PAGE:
Photo via Unplash.
Photo via Unplash.

The sexual abuse crisis continues to haunt the Catholic Church.

An upcoming event at Siena College looks at how the laity and Church can work together to rebuild a stronger institution in the wake of the crisis.

“Let’s Rebuild Our Church” is the title of the event on Saturday, Feb. 29, at the Sarazen Student Union on the campus of Siena College. The day runs from 1-5 p.m. and is free and open to the public. The afternoon concludes with a Vigil Mass at 4 p.m., celebrated by Bishop Edward Scharfenberger in the Siena College Chapel. A reception follows the Mass. The event is sponsored by the University of Notre Dame Alumni and Clubs of Northeastern New York and the Triple Cities and Siena College’s Mission Office and Franciscan Center for Catholic Studies.

The day begins with The Hesburgh Lecture titled, “Embracing the Joy of the Gospel in a Church in Crisis” by Dr. Matt Ashley, an associate professor of systematic theology at the University of Notre Dame. The Hesburgh Lecture series, inspired by the late Father Theodore Hesburgh, has been bringing Notre Dame faculty to alumni clubs and local communities since 1986.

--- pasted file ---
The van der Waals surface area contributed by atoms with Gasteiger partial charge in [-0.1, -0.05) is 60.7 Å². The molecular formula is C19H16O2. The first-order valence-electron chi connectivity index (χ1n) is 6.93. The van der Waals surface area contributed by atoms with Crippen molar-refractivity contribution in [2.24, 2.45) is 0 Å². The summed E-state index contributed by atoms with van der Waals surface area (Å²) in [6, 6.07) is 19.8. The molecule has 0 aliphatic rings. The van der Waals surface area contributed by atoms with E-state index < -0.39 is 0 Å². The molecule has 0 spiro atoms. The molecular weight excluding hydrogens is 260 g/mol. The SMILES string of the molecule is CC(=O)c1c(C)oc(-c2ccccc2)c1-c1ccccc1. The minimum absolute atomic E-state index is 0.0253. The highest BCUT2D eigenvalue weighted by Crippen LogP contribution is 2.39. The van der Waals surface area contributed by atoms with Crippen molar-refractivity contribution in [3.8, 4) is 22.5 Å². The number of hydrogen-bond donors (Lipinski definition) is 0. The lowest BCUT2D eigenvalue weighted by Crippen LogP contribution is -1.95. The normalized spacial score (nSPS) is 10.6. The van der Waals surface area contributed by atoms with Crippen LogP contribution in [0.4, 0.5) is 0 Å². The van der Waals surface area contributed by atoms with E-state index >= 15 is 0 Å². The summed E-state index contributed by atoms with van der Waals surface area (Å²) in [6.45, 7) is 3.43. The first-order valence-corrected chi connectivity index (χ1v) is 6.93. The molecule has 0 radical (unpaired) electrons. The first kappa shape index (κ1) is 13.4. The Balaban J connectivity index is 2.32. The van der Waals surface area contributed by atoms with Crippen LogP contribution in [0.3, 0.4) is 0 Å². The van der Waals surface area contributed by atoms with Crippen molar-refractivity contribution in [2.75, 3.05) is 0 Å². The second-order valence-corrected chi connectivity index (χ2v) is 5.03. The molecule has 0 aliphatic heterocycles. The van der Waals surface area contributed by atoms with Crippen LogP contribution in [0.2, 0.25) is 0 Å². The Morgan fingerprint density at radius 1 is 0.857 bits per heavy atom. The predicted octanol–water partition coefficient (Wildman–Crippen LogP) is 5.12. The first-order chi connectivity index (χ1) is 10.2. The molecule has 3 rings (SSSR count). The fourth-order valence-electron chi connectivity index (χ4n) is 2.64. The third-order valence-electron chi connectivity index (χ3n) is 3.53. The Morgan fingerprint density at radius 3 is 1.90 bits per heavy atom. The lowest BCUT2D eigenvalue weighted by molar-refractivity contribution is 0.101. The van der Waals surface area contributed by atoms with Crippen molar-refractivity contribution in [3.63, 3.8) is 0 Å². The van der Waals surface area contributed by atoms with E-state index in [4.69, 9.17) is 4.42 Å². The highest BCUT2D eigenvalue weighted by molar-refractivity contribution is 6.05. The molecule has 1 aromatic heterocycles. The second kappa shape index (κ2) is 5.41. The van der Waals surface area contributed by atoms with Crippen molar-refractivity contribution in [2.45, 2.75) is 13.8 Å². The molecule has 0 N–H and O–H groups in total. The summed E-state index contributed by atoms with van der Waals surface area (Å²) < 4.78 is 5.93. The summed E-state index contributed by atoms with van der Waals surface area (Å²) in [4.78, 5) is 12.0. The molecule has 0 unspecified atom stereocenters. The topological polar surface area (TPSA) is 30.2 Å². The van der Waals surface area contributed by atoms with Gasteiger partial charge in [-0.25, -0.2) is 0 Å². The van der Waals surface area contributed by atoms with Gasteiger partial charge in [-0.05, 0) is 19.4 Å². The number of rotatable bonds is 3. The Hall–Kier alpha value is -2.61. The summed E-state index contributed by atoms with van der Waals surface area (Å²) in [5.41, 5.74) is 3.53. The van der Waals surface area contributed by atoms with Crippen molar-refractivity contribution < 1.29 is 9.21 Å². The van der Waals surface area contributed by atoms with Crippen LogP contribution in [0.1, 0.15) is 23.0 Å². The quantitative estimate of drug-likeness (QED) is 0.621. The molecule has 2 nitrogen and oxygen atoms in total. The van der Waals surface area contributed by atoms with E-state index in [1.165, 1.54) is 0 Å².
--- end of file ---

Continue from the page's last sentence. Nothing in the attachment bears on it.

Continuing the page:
“In the summer of 2018, when the Pennsylvania Grand Jury Report came out, myself and many other people were very dismayed at what they were reading,” said Michael Moore of the Notre Dame Club of NENY, who organized the event as an active alumnus. “And I said, ‘Why not do a Hesburgh Lecture event on this sexual abuse crisis?’ ”

Moore worked with the Notre Dame Alumni office in South Bend, Ind., to find the right speaker, then had the idea to partner with Siena and was put in touch with Tom Dickens, a professor of religious studies, “and he was all for it … Siena has been wonderful.”

After the lecture, a panel discussion and question-and-answer session titled “The Church Crisis and a Path Forward,” follows and it will be moderated by Jaclyn Brilling, member of the review boards of the Diocese of Albany and the Franciscan Conventual Province. The panelists include: Dr. Matt Ashley; Professor Kelly D’Souza of Siena College; Paul Ehmann, an abuse survivor, and Father Tom Konopka of the Counseling Center of the Diocese of Albany.

“I saw putting this event on as a way to more positively channel the anger and sorrow that I was feeling in the Pennsylvania report,” Moore said. “All we are hoping for is to have a frank and thorough airing of issues. We are not dictating anything. We are not engaging in an anti-Church rant or an anti-Catholic rant. We understand people may be angry. All we ask is to be civil and respectful. We just want to start the discussion.”

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